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How OpenDoor became a unicorn (a company valued at over $1B)

(BUSINESS NEWS) Good news for direct home sales and fans of adorable mythical quadrupeds – OpenDoor is a unicorn. What does its billion dollar valuation mean for the modern real estate market?

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Online direct home sales is officially a thing. That was probably inevitable, given increasing automation of sales (robots are coming for your jobs – not that they can do them yet!), an ongoing Disrupt All The Things mentality amongst entrepreneurs, and sellers’ frankly understandable desire for a smoother, easier way to get rid of their people boxes.

Seriously, the Holmes-Rahe Life Stress Index puts selling a home above quitting freaking smoking in terms of medically significant stress. People are understandably interested in making that suck less.

Enter OpenDoor.

The OpenDoor offer is direct online sales. TL;DR – OpenDoor gets information from the customer, then sets a price for the property being sold, sight unseen. On top of that price, OpenDoor charges a risk fee, a flat 6.7 percent on top of the stated value, to guard against depreciation. In exchange, OpenDoor takes over the selling process, spiffs up the house and sells at a profit. As CB Insights says in its excellent analysis of OpenDoor, it’s basically high tech house flipping.

The OpenDoor pitch is that their system benefits both seller and buyer. They’re impressively honest about the math: They say their flat 6.7 percent is pretty much comparable with the costs and fees associated with traditional real estate sales, which is true. The advantage comes in, says OpenDoor, because the property is then out of the seller’s hands, no muss, no fuss.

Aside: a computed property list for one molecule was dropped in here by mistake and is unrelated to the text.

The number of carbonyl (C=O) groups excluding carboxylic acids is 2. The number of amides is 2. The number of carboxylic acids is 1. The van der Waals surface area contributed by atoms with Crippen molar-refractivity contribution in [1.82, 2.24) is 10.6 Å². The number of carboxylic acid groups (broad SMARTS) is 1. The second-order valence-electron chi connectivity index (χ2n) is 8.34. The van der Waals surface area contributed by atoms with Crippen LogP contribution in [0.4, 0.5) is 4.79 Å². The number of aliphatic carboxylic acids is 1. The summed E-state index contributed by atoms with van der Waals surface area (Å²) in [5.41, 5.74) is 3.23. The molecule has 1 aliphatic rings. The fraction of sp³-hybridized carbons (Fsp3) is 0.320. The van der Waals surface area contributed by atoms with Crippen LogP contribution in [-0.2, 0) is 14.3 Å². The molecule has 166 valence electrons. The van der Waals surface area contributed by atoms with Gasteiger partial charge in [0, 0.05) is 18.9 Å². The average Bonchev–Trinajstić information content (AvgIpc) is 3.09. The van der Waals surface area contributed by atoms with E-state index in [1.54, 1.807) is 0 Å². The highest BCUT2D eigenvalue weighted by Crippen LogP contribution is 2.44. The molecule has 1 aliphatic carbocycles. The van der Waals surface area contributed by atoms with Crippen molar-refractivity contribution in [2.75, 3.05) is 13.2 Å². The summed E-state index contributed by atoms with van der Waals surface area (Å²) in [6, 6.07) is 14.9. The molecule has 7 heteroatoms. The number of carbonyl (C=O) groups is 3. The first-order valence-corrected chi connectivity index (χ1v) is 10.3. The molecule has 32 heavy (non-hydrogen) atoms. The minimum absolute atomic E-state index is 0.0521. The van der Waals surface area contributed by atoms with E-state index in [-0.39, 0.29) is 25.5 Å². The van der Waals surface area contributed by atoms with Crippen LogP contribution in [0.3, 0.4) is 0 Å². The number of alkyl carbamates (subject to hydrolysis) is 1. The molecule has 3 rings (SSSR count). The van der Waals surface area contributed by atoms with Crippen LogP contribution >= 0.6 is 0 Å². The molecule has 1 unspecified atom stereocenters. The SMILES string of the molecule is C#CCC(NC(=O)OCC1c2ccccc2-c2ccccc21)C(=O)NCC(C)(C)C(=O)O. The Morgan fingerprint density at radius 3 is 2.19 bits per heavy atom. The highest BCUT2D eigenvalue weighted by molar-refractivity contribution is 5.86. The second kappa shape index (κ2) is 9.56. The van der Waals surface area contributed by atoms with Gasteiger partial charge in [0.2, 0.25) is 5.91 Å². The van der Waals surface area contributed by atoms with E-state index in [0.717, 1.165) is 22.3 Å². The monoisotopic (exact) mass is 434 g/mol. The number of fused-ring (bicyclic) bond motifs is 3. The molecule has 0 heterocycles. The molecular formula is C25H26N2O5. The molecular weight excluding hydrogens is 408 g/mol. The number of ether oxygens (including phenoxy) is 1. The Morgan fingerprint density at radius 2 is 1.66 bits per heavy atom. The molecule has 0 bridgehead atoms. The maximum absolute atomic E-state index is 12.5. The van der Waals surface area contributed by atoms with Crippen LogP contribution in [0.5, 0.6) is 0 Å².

That spares them from the hassle of home sales, but it’s also easier on the prospective buyer than the usual peer-to-peer approach. No need to balance two mortgages, no deals contingent on the house selling at a certain price. The house has already been sold at a certain price. Pony up and it’s yours.

We could argue pros and cons all day, but that’s not the point. The point is that, on a small but growing scale, the OpenDoor offer is working. OpenDoor currently operates in and around Atlanta, Las Vegas, Orlando, Phoenix, Raleigh-Durham, and my own fair hometown of DFW. OpenDoor focuses on second-tier real estate markets, avoiding the fluctuations and complex variables of Realty Madness as it is to be found in NYC, the Bay Area and so on.

In those cities, since its start as a spindly little startup in 2014, OpenDoor has served better than 10,757 total customers.

Per the CEO, it currently accounts for 3 percent of home sales in Phoenix and Dallas. Chump change that ain’t.

They’re already thinking expansion. San Antonio and Charlotte are the next towns slated for Missy Elliot treatment. For those of you who missed the 90s, Missy Elliot treatment is of course “put the thing down, flip it, and reverse it.” Surprisingly apt! Seriously, OpenDoor’s missing a trick if they don’t license that one.